Maintaining financial sustainability is of crucial importance to the School as it allows it to fulfill its core role of providing education to pupils and enables it to undertake additional activities, such as the recent pilot of Integrated Education, now on the Ofqual-register.


Alumni of the School include Outlander’s Sam Heughan, Scottish Water’s Chief scientist Elise Cartmell, world-renowned photographer Albert Watson (and his wife, Elizabeth), former political advisor, Joel Kenrick – now Head of Policy, Environmental Principles and Oversight, Defra and Dr Richard Scott, Reader at University of St Andrews.


Cartmell says of her decade long Steiner education: “My time at school provided me with an incredibly broad education and understanding. It has helped me to be able to look at things differently and provide alternative perspectives to challenges. Above all though, the school helped provide me with the confidence, self reliance and motivation to keep going.”

In response to someone asking whether he was educated with the Steiner method, Heughan tweeted: “Yes I was. Very lucky.”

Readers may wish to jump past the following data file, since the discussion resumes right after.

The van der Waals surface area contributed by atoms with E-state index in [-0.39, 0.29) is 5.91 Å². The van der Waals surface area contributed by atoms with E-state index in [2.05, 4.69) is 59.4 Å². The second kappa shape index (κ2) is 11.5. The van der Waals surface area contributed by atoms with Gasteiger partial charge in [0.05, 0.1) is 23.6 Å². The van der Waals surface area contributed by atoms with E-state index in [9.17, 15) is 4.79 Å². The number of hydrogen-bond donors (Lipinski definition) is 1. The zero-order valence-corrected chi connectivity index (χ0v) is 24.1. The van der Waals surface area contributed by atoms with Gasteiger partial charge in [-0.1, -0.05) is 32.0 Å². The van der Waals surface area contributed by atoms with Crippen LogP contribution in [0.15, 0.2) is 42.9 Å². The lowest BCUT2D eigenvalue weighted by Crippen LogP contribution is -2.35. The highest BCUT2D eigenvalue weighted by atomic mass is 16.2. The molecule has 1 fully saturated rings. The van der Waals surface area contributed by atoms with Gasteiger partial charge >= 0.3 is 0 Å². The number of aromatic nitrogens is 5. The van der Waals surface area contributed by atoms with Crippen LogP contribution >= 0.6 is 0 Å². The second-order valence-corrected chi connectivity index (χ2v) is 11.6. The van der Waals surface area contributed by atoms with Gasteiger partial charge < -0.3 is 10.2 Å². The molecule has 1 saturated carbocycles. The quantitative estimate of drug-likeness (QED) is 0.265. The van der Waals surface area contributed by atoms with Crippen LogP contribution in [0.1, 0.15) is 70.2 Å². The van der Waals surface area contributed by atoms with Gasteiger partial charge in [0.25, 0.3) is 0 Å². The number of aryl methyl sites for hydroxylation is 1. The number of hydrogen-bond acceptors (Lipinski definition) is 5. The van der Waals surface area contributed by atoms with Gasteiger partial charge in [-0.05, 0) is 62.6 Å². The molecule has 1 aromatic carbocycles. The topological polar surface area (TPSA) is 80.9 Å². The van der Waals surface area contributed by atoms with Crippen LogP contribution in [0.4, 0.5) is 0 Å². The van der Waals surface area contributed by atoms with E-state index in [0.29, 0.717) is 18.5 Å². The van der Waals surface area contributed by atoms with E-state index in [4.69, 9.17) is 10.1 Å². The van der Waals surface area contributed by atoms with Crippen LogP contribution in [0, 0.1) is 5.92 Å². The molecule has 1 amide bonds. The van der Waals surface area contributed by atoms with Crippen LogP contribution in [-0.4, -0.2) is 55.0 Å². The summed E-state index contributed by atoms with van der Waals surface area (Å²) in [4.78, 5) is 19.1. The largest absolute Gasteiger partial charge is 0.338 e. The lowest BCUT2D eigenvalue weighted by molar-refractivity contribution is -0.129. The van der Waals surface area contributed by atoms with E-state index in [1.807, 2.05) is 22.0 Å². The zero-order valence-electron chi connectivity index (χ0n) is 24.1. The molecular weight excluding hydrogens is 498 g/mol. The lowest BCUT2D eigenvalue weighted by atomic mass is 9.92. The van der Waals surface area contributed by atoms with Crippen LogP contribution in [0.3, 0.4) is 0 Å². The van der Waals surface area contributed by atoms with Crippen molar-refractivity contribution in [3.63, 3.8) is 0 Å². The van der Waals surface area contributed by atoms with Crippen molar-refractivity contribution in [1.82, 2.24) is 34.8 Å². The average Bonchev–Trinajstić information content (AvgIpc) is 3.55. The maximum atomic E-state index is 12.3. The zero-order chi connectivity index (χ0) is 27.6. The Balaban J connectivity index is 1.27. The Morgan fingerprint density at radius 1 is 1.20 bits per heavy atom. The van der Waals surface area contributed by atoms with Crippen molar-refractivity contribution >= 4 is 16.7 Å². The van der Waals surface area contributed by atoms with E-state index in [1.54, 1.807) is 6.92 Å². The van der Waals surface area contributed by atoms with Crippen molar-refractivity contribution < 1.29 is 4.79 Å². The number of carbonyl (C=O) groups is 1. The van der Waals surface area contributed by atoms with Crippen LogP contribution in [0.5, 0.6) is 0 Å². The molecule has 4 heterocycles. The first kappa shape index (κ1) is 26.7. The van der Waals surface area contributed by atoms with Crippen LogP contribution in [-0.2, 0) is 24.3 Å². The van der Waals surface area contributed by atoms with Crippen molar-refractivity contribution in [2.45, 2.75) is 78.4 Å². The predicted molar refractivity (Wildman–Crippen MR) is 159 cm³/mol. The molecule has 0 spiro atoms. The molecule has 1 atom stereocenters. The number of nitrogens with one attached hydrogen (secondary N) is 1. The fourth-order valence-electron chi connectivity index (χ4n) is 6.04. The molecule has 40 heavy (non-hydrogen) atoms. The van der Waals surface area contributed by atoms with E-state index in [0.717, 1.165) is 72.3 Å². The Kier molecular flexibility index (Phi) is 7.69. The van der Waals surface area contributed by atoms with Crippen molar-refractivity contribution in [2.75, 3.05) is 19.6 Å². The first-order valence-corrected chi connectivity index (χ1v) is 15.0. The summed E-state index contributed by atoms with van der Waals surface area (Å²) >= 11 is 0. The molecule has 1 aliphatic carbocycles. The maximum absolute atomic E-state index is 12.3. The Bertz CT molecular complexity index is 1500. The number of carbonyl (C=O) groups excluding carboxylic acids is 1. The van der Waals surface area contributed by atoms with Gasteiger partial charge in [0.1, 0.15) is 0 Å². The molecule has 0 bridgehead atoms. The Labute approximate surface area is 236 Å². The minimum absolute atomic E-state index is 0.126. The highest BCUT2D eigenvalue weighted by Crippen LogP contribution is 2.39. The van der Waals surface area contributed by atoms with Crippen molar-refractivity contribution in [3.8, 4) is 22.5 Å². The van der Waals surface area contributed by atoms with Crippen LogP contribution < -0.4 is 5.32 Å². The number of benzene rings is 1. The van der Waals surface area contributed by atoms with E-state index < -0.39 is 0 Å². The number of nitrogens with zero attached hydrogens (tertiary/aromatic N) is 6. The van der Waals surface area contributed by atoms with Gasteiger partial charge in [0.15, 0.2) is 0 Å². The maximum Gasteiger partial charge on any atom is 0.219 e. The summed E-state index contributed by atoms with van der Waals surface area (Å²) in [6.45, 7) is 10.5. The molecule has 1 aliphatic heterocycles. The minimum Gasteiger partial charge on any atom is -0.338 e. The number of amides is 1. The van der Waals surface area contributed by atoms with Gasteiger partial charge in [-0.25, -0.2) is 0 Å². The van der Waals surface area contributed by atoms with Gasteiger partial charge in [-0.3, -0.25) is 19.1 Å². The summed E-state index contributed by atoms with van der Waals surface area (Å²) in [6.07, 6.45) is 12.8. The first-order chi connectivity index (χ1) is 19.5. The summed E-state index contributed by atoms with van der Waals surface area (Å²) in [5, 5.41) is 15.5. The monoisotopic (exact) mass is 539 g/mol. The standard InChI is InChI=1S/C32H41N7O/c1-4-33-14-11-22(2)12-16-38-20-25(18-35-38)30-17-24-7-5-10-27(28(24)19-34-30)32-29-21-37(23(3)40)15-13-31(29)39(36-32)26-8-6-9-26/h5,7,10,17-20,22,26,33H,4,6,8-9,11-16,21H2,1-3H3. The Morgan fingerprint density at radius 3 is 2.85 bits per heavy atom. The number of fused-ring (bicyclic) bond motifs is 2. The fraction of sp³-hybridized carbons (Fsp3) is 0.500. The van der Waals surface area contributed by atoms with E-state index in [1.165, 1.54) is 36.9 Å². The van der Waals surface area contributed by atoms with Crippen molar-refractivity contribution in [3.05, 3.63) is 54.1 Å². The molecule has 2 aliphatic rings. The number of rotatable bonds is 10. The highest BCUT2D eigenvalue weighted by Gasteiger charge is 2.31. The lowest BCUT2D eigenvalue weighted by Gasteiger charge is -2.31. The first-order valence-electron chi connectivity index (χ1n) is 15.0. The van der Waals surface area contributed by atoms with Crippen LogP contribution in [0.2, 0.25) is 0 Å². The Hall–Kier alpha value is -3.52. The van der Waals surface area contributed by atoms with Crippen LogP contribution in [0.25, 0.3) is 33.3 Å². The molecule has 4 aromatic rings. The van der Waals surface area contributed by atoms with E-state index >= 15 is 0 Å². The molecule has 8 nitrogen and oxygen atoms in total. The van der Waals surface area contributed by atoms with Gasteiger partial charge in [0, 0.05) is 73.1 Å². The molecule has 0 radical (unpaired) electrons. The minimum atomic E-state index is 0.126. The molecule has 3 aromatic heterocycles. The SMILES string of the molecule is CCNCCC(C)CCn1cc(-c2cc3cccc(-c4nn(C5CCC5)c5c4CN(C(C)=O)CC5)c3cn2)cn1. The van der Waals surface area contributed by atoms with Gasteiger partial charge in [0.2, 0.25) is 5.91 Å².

Watson has spoken of his ‘Rudolf Steiner’ education over the years, saying it developed his creativity. When asked: Did your schooling at the Rudolf Steiner School in Edinburgh affect your creative development in any way? by Shotkit, you can hear a recording of him replying: “It certainly did. Rudolf Steiner schools have this particular way of teaching. They try and bring a creative, artistic way into everything – writing, reading, mathematics, the sciences. They bring a lot of creative thought into the teaching of those various subjects. I think it did have an effect on me, yes.” His exhibition Frozen in Edinburgh included a school class photograph of himself and future wife sitting together aged five,  being the first image visitors saw as they entered the City Arts Gallery in 2006.


Fundraising efforts are now underway to raise a further £500,000 to carry out vital repair works to the conjoined west coach house, converting it into the much-needed twelfth full-sized classroom, and build an extension to the science wing, to facilitate pupil numbers to grow.


The annual Christmas Market hopes to raise £50,000 towards the Growing Spaces campus development project over the coming years, and has already allocated over half of this target from previous years’ proceeds. These efforts have been joined by a gift of £50,000 from the literary estate of Charles Kovacs, a former teacher and author of books published by Floris Books, as well as a community loan of £50,000 offered by the trustees of the Anthroposophical Society in Edinburgh, whose treasurer is the son of Dorothy White and the first ever pupil of the School, joining in 1939.